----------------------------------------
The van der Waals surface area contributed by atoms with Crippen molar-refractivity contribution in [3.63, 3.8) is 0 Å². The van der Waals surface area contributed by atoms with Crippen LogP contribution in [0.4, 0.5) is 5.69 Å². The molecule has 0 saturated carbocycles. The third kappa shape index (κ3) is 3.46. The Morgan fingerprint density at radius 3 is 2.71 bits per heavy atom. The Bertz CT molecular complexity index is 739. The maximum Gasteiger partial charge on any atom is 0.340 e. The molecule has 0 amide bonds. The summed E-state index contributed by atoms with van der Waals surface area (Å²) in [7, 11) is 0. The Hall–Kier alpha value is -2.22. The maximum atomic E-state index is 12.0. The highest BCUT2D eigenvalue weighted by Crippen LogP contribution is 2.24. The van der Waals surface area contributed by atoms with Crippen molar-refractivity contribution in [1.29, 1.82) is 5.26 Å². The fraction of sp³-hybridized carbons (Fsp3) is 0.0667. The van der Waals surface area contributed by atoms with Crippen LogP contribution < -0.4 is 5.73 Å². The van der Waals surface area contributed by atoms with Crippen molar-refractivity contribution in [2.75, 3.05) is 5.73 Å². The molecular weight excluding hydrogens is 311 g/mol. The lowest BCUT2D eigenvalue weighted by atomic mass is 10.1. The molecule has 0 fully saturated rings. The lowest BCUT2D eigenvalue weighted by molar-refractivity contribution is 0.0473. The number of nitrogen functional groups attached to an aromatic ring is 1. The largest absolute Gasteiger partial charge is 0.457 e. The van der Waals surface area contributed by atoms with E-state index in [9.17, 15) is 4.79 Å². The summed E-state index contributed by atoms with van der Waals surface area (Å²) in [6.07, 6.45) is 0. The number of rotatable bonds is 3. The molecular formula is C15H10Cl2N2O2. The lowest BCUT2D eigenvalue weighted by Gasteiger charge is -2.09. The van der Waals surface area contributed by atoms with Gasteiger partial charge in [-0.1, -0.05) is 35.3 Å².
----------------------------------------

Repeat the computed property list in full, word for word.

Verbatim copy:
The van der Waals surface area contributed by atoms with Crippen molar-refractivity contribution in [3.63, 3.8) is 0 Å². The van der Waals surface area contributed by atoms with Crippen LogP contribution in [0.4, 0.5) is 5.69 Å². The molecule has 0 saturated carbocycles. The third kappa shape index (κ3) is 3.46. The Morgan fingerprint density at radius 3 is 2.71 bits per heavy atom. The Bertz CT molecular complexity index is 739. The maximum Gasteiger partial charge on any atom is 0.340 e. The molecule has 0 amide bonds. The summed E-state index contributed by atoms with van der Waals surface area (Å²) in [7, 11) is 0. The Hall–Kier alpha value is -2.22. The maximum atomic E-state index is 12.0. The highest BCUT2D eigenvalue weighted by Crippen LogP contribution is 2.24. The van der Waals surface area contributed by atoms with Crippen molar-refractivity contribution in [1.29, 1.82) is 5.26 Å². The fraction of sp³-hybridized carbons (Fsp3) is 0.0667. The van der Waals surface area contributed by atoms with Crippen LogP contribution < -0.4 is 5.73 Å². The van der Waals surface area contributed by atoms with Crippen molar-refractivity contribution in [2.75, 3.05) is 5.73 Å². The molecular weight excluding hydrogens is 311 g/mol. The lowest BCUT2D eigenvalue weighted by atomic mass is 10.1. The molecule has 0 fully saturated rings. The lowest BCUT2D eigenvalue weighted by molar-refractivity contribution is 0.0473. The number of nitrogen functional groups attached to an aromatic ring is 1. The largest absolute Gasteiger partial charge is 0.457 e. The van der Waals surface area contributed by atoms with E-state index in [9.17, 15) is 4.79 Å². The summed E-state index contributed by atoms with van der Waals surface area (Å²) in [6.07, 6.45) is 0. The number of rotatable bonds is 3. The molecular formula is C15H10Cl2N2O2. The lowest BCUT2D eigenvalue weighted by Gasteiger charge is -2.09. The van der Waals surface area contributed by atoms with Gasteiger partial charge in [-0.1, -0.05) is 35.3 Å².